Jimmy Stewart died at his home in Beverly Hills, California, on July 02, 1997.
JIMMY STEWART FILMOGRAPHY:
1934-1935 Lux Radio Theatre
1939-1952 The Screen Guild Theater
1953-1954 The Six Shooter
1935 The Murder Man
1936 Rose Marie
1936 Next Time We Love
1936 Wife vs. Secretary
1936 Small Town Girl
1936 The Gorgeous Hussy
1936 Born to Dance
1936 After the Thin Man
1937 Seventh Heaven
1937 The Last Gangster
1937 Navy Blue and Gold
1938 Of Human Hearts
1938 Vivacious Lady
1938 The Shopworn Angel
1938 You Can't Take It With You
1939 Made for Each Other
1939 The Ice Follies of 1939
1939 It's a Wonderful World
1939 Mr. Smith Goes to Washington
1939 Destry Rides Again
1940 The Shop Around the Corner
1940 The Mortal Storm
1940 No Time for Comedy
1940 The Philadelphia Story
1941 Come Live with Me
1941 Pot o' Gold
1941 Ziegfeld Girl
1946 It's a Wonderful Life
1947 Magic Town
1948 Call Northside 777
1948 On Our Merry Way
1948 You Gotta Stay Happy
1949 The Stratton Story
1950 Winchester '73
1950 Broken Arrow
1950 The Jackpot
1951 No Highway in the Sky
1952 The Greatest Show on Earth
1952 Bend of the River
1952 Carbine Williams
1953 The Naked Spur
1953 Thunder Bay
1953 The Glenn Miller Story
1954 Rear Window
1954 The Far Country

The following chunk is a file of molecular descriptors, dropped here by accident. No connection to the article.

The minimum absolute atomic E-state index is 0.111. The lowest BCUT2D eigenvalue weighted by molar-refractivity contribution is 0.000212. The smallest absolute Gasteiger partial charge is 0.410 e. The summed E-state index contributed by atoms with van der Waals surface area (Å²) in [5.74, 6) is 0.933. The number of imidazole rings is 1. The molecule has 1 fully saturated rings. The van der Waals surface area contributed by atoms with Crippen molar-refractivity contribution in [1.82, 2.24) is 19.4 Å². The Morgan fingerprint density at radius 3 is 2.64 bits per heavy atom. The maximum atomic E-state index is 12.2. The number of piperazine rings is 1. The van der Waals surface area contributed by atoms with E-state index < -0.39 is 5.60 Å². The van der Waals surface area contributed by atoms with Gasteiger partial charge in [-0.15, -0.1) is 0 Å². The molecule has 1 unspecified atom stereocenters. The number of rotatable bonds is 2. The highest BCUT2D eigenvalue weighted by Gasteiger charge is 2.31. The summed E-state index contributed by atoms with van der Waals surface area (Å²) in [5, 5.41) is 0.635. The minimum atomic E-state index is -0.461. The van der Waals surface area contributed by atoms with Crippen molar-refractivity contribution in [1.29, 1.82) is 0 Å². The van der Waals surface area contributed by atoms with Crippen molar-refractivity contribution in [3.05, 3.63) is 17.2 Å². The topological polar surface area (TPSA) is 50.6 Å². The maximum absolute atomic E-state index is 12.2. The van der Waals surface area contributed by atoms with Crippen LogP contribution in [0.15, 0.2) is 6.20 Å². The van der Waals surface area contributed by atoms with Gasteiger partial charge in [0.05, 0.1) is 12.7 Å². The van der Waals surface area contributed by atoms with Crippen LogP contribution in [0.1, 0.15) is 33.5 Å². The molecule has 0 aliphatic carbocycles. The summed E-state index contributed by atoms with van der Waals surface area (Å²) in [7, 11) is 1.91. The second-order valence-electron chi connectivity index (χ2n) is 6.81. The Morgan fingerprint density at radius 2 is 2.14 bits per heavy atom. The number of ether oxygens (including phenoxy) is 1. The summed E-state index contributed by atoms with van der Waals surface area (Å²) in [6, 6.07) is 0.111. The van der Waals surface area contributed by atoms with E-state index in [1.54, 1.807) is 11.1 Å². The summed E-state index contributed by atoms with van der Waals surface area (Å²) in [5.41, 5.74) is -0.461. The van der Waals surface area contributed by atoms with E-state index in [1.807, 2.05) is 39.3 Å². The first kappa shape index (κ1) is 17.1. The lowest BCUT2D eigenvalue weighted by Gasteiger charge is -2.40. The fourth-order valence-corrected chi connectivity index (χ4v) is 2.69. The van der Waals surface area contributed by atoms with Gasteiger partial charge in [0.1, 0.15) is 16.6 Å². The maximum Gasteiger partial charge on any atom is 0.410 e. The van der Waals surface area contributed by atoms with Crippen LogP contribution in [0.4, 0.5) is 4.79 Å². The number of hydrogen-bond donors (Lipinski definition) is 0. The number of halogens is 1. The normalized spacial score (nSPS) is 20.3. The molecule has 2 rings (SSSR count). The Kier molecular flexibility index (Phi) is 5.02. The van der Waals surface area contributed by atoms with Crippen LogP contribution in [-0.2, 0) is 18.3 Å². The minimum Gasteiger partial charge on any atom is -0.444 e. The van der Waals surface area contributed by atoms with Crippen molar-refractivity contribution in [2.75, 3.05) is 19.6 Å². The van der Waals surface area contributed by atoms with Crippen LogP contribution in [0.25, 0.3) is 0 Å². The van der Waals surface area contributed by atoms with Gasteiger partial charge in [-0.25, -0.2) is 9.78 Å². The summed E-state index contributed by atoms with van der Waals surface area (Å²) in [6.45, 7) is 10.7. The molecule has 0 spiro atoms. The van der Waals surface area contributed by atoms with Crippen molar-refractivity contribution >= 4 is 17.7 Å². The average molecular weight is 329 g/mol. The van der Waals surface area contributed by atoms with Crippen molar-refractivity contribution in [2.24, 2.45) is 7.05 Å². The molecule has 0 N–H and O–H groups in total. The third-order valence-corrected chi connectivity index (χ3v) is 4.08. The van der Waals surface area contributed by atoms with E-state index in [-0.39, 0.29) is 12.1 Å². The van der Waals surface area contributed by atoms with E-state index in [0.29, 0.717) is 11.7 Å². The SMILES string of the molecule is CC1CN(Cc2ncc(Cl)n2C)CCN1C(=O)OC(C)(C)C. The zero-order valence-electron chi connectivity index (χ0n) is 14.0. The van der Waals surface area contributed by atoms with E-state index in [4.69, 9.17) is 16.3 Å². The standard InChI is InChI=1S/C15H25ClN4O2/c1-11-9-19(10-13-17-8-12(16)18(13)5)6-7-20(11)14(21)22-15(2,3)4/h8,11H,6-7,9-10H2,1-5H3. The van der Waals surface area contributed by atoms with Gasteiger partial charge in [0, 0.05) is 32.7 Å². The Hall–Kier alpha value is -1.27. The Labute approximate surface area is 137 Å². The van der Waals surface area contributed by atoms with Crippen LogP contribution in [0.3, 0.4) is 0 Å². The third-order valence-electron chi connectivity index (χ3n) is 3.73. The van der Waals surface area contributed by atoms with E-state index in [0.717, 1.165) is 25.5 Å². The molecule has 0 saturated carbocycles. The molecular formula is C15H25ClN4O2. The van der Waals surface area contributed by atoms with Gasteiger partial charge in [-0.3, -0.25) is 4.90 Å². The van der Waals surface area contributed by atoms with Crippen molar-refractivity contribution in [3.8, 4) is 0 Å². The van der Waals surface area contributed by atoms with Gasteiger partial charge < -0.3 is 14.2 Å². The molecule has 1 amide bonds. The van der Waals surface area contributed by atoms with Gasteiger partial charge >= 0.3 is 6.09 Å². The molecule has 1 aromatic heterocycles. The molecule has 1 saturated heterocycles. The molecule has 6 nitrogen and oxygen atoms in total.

1955 Strategic Air Command
1955 The Man from Laramie
1955 Artists and Models (cameo)
1956 The Man Who Knew Too Much
1957 The Spirit of St. Louis
1957 Night Passage
1958 Bell, Book and Candle
1959 Anatomy of a Murder
1959 The FBI Story
1960 The Mountain Road
1961 Two Rode Together
1962 The Man Who Shot Liberty Valance
1962 Mr. Hobbs Takes a Vacation
1962 How the West Was Won
1963 Take Her, She's Mine
1964 Cheyenne Autumn
1965 Dear Brigitte
1965 The Flight of the Phoenix
1966 The Rare Breed
1970 The Cheyenne Social Club
1971 Fools' Parade
1976 The Shootist
1977 Airport '77
1978 The Big Sleep
1978 The Magic of Lassie
1981 The Green Horizon (voice only)
1991 An American Tail: Fievel Goes West
1950’s The Jack Benny Program
1962 Flashing Spikes
1971-1972 The Jimmy Stewart Show
1980 Mr. Krueger's Christmas
1983 Right of Way
1986 North and South, Book II